If you’re talking to someone one-on-one, or if you’re in a meeting with just a few people, you probably don’t have difficulty being heard, even if you have a soft voice. On the other end of the scale, if you are speaking to a large audience, you will almost certainly have amplification, and the sound technician will make sure your audience can hear you.
In some circumstances, though, you might find yourself in front of a medium-sized group of, say, 20 to 60 people, with no microphone in sight. Workshop presenters, team managers and teachers are examples of people who find themselves in this kind of situation. This is when you need to know how to project your voice in such a way that your audience can hear you, but that doesn’t strain your vocal equipment. Here are some physical strategies you can try.
Fill your lungs
The way you breathe affects the way your voice comes out. After all, air flowing over your vocal cords is the reason you have a voice at all. If you breathe shallowly, you will quickly run out of air, and then your throat muscles tense up to try to squeeze the sound out. To whatever degree that happens, your voice will sound strained and lack carrying power. It’s hard on your vocal cords, too. But when you take the time to fill your lungs, it’s as if your voice is riding on a supportive cushion of air, and your throat muscles can stay relaxed. Your voice will carry better and have a richer, more pleasing sound.
Most people only fill the top part of their lungs when they breathe, but in fact, your lungs are larger at the bottom than at the top. To get a good breath, you need to fill your lungs all the way to the bottom. Ask any musician whose instrument uses air, and they will tell you that your waist and abdomen must move outward as you inhale, and back in as you exhale. Your chest stays quiet. If you’ve never done that before, try imagining that you are filling your lungs from the bottom up, as if it were water instead of air.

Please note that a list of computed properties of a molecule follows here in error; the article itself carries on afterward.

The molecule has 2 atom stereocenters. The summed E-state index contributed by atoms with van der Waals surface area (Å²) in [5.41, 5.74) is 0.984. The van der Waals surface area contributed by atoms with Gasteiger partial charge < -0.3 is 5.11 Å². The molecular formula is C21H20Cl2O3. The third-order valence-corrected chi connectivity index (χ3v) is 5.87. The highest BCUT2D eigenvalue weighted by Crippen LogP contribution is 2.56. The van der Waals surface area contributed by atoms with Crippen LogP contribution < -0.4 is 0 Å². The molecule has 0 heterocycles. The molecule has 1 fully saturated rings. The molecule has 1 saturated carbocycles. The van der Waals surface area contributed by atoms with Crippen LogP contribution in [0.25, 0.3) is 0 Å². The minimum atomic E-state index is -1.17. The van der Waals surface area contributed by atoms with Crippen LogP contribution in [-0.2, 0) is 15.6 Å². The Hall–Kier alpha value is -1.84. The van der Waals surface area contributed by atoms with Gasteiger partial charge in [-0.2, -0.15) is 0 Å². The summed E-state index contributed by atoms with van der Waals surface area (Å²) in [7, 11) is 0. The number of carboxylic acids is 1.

Articulate with energy
Most people (no offense, folks!) have rather lazy diction. They don’t use the tools of articulation – their jaw, lips and tongue – with enough energy to create clear, crisp consonants. You wouldn’t think, would you, that your articulation would have a bearing on how well your voice carries? But it does.
The more energy you put into your muscles of articulation, the more you lift your voice up away from your throat muscles and into the resonators in your face – specifically, your cheek bones and your sinus cavities. Even on such a small scale, your cheek bones act like the sounding board of a piano, and your sinus cavities (assuming you don’t have a cold) resonate like a big, open room. That means your voice will have more resonance and will project better to your listeners.
Think of how much energy it takes to run the length of a soccer field or basketball court. Clear articulation requires just as much energy; you’re simply using smaller muscles.
Think big, never push
Never try to “push” your voice to make it louder. You will probably become hoarse, and might even do damage to your vocal cords. Instead, imagine that the inside of your throat and mouth are large, as large as the room you’re speaking in. That will cause all the muscles around the inside of your throat to pull away, just as you do when you are yawning. The bigger the space inside, the bigger the voice outside.
More energy, please
All of these physical strategies bring me back to my familiar theme: it takes energy to speak well in public. You really do have to work harder than when you’re not in that situation. But when you remember that the speaking event is about making sure your listeners have the best possible experience, you know that it’s worth the extra energy. As the speaker, that’s your job.